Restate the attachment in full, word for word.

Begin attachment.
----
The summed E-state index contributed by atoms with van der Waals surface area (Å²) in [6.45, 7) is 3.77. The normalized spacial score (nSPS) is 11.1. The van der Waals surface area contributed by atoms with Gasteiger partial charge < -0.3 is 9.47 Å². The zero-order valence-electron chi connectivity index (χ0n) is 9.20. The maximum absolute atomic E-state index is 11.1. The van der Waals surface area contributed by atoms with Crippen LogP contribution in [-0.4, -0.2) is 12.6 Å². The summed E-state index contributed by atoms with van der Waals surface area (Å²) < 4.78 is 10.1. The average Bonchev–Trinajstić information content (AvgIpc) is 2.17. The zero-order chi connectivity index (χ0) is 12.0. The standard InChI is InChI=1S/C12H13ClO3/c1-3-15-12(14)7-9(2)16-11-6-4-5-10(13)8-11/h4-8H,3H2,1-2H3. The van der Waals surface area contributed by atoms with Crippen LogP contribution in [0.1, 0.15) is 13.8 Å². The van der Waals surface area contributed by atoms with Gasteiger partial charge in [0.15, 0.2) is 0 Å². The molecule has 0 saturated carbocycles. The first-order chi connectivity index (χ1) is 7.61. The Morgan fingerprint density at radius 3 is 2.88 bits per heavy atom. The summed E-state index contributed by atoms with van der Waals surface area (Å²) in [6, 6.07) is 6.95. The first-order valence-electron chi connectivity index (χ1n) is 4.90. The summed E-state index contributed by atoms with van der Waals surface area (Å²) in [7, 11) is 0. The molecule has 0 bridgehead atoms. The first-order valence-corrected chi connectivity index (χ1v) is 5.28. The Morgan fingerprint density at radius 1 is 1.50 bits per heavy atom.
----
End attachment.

The summed E-state index contributed by atoms with van der Waals surface area (Å²) in [6.45, 7) is 3.77. The normalized spacial score (nSPS) is 11.1. The van der Waals surface area contributed by atoms with Gasteiger partial charge < -0.3 is 9.47 Å². The zero-order valence-electron chi connectivity index (χ0n) is 9.20. The maximum absolute atomic E-state index is 11.1. The van der Waals surface area contributed by atoms with Crippen LogP contribution in [-0.4, -0.2) is 12.6 Å². The summed E-state index contributed by atoms with van der Waals surface area (Å²) < 4.78 is 10.1. The average Bonchev–Trinajstić information content (AvgIpc) is 2.17. The zero-order chi connectivity index (χ0) is 12.0. The standard InChI is InChI=1S/C12H13ClO3/c1-3-15-12(14)7-9(2)16-11-6-4-5-10(13)8-11/h4-8H,3H2,1-2H3. The van der Waals surface area contributed by atoms with Crippen LogP contribution in [0.1, 0.15) is 13.8 Å². The van der Waals surface area contributed by atoms with Gasteiger partial charge in [0.15, 0.2) is 0 Å². The molecule has 0 saturated carbocycles. The first-order chi connectivity index (χ1) is 7.61. The Morgan fingerprint density at radius 3 is 2.88 bits per heavy atom. The summed E-state index contributed by atoms with van der Waals surface area (Å²) in [6, 6.07) is 6.95. The first-order valence-electron chi connectivity index (χ1n) is 4.90. The summed E-state index contributed by atoms with van der Waals surface area (Å²) in [7, 11) is 0. The molecule has 0 bridgehead atoms. The first-order valence-corrected chi connectivity index (χ1v) is 5.28. The Morgan fingerprint density at radius 1 is 1.50 bits per heavy atom.